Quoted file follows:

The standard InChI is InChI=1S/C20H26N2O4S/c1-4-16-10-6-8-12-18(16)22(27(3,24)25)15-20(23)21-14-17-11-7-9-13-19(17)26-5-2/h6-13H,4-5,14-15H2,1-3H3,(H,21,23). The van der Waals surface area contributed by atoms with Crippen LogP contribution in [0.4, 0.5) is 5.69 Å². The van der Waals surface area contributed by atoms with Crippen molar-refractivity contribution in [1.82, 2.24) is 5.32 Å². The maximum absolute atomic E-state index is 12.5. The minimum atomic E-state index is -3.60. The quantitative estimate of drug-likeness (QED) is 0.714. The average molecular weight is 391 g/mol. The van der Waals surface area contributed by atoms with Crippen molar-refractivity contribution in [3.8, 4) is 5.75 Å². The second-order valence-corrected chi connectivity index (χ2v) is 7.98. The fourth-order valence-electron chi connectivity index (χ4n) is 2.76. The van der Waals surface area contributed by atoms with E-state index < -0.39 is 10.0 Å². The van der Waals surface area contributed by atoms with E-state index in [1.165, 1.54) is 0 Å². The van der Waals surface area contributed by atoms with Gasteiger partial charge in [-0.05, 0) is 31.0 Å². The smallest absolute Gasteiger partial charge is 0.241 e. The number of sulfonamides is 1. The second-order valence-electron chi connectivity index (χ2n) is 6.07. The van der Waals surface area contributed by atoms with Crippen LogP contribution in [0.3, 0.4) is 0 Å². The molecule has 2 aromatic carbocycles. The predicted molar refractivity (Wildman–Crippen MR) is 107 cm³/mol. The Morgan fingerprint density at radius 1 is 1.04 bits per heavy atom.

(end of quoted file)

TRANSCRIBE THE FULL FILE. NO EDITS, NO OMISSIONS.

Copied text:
The standard InChI is InChI=1S/C20H26N2O4S/c1-4-16-10-6-8-12-18(16)22(27(3,24)25)15-20(23)21-14-17-11-7-9-13-19(17)26-5-2/h6-13H,4-5,14-15H2,1-3H3,(H,21,23). The van der Waals surface area contributed by atoms with Crippen LogP contribution in [0.4, 0.5) is 5.69 Å². The van der Waals surface area contributed by atoms with Crippen molar-refractivity contribution in [1.82, 2.24) is 5.32 Å². The maximum absolute atomic E-state index is 12.5. The minimum atomic E-state index is -3.60. The quantitative estimate of drug-likeness (QED) is 0.714. The average molecular weight is 391 g/mol. The van der Waals surface area contributed by atoms with Crippen molar-refractivity contribution in [3.8, 4) is 5.75 Å². The second-order valence-corrected chi connectivity index (χ2v) is 7.98. The fourth-order valence-electron chi connectivity index (χ4n) is 2.76. The van der Waals surface area contributed by atoms with E-state index < -0.39 is 10.0 Å². The van der Waals surface area contributed by atoms with E-state index in [1.165, 1.54) is 0 Å². The van der Waals surface area contributed by atoms with Gasteiger partial charge in [-0.05, 0) is 31.0 Å². The smallest absolute Gasteiger partial charge is 0.241 e. The number of sulfonamides is 1. The second-order valence-electron chi connectivity index (χ2n) is 6.07. The van der Waals surface area contributed by atoms with Crippen LogP contribution in [0.3, 0.4) is 0 Å². The molecule has 2 aromatic carbocycles. The predicted molar refractivity (Wildman–Crippen MR) is 107 cm³/mol. The Morgan fingerprint density at radius 1 is 1.04 bits per heavy atom.